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Andrew #1

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Andrew #1 last won the day on June 26 2019

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About Andrew #1

  • Rank
    Transitions Legend!
  • Birthday 30/01/1969

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  • Location
    Earlwood, Greece
  • Interests
    Chocolate, Lummox and Naughty bits

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  • Year of first Tri race?

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  1. Andrew #1

    Wurf watch

    I doubt many pro triathletes are doing the same training across all three disciplines this year for obvious reasons. Doing 30km a week on average _ which is what his strava feed has it at, whilst racing the pro tour will not see his running go backwards. Nor will he struggle to get slowly back to 100km weeks over the off season. Come March next year he should be stronger across all three disciplines than he was in 2019. That said, I tend to agree with Peter. I think he’ll bag a top 3 in Kona before he’s done, but that little extra bit to translate into a win? I think he’ll need some luck.
  2. Andrew #1

    Wurf watch

    Why? You may not have noticed but there has been next to zero triathlon racing this year. He’s qualified for Kona next year already, and up until September was still keeping up with the running. Assuming there is some sort of covid normal next year, then he won’t have missed a step in his preparation for Kona - which will be more than 10 months away after the Vuelta wraps up in 3 weeks. In fact I reckon he’ll be stronger in his strongest discipline without compromising the other two ...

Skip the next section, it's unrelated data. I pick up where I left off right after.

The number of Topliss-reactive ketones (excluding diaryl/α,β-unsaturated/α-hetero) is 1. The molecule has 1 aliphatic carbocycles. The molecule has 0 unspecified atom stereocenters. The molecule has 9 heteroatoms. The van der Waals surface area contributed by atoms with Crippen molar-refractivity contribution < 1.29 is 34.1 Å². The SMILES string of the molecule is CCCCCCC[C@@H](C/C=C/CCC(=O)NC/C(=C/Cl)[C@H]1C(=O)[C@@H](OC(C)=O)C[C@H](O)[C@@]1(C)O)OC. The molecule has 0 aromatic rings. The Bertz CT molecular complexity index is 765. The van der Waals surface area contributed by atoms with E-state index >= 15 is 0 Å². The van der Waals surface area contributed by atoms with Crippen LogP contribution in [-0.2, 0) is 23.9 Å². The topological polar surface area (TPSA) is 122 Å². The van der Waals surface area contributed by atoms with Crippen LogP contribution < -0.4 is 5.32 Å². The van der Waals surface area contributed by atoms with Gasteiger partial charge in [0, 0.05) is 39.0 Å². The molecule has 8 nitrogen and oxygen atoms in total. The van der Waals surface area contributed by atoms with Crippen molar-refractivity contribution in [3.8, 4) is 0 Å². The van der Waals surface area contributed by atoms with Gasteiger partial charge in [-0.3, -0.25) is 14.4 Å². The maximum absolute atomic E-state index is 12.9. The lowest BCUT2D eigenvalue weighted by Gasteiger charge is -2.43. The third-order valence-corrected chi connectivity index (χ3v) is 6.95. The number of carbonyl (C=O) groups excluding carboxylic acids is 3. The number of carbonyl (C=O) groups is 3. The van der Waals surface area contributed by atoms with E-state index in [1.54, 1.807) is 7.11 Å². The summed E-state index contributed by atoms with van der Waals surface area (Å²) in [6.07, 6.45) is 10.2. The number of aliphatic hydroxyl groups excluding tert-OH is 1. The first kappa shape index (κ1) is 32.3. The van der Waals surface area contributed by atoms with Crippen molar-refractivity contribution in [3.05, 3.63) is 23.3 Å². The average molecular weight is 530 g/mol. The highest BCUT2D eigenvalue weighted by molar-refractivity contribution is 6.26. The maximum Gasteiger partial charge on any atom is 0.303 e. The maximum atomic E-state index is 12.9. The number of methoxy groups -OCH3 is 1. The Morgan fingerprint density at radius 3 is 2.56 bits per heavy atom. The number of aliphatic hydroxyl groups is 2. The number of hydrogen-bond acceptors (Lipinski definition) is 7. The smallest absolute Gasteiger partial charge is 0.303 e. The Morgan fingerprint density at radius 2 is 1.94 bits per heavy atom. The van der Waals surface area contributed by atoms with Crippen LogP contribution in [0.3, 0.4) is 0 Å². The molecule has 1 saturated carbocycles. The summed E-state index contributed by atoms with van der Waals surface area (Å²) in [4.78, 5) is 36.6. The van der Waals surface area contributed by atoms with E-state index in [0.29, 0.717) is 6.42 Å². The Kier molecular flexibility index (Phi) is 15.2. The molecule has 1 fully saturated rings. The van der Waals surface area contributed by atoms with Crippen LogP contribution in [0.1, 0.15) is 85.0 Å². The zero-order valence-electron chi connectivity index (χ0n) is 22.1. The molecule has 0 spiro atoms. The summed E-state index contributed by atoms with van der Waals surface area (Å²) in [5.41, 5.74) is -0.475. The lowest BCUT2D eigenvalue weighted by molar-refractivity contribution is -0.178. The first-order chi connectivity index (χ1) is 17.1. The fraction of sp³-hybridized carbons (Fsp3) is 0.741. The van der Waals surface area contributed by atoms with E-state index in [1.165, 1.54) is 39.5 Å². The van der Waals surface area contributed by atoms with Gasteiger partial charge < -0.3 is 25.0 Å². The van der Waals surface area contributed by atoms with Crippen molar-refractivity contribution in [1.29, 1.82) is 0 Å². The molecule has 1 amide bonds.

3. The Rupeverse, via Trumpy’s new personal Aussie cypher - Maddie mad-dog Devine, recycles the same information that Trump was actually impeached for as a ‘new’ revelation, and you go gaga. I am astonished that the alt-right continue to draw parallels with 1984 (the novel) without any hint of irony or shame ... Tis’ truly the evening of the light of the world, and I despair.
  4. There is little doubt professional Ironman needs a shake up. were I the owner-ceo of Ironman I’d do everything I could to have Hawaii with a minimum $1 million purse, but paying 20 deep (and not the current 10 deep). Top 10 finishers have a guaranteed slot at next year’s race. I’d also have 4 or so regional championships but with a minus $250K in prize money, with the first 5 finishers guaranteed a slot at Kona. Outside that, several races would be run as “monuments” - I’d include IMNZ, IMA, bring back IM Japan and even sanction Roth (even though it’s a challenge race) an
  5. Many winners have come from a swimming background. Warren, Scott, Allen for starters, right through to ... Jan Frodono. Yep, the current IM champion and arguably the GOAT was a swimmer before later taking up triathlon in 2000. So, seems like you were wrong Peter. I actually think the mental discipline of swimming 60-100km a week I a 25/50 metre pool stands swimmers in good stead for triathlon. Some swimmers just can’t run, but for those that can - they end up being the world, Olympic and Ironman champions.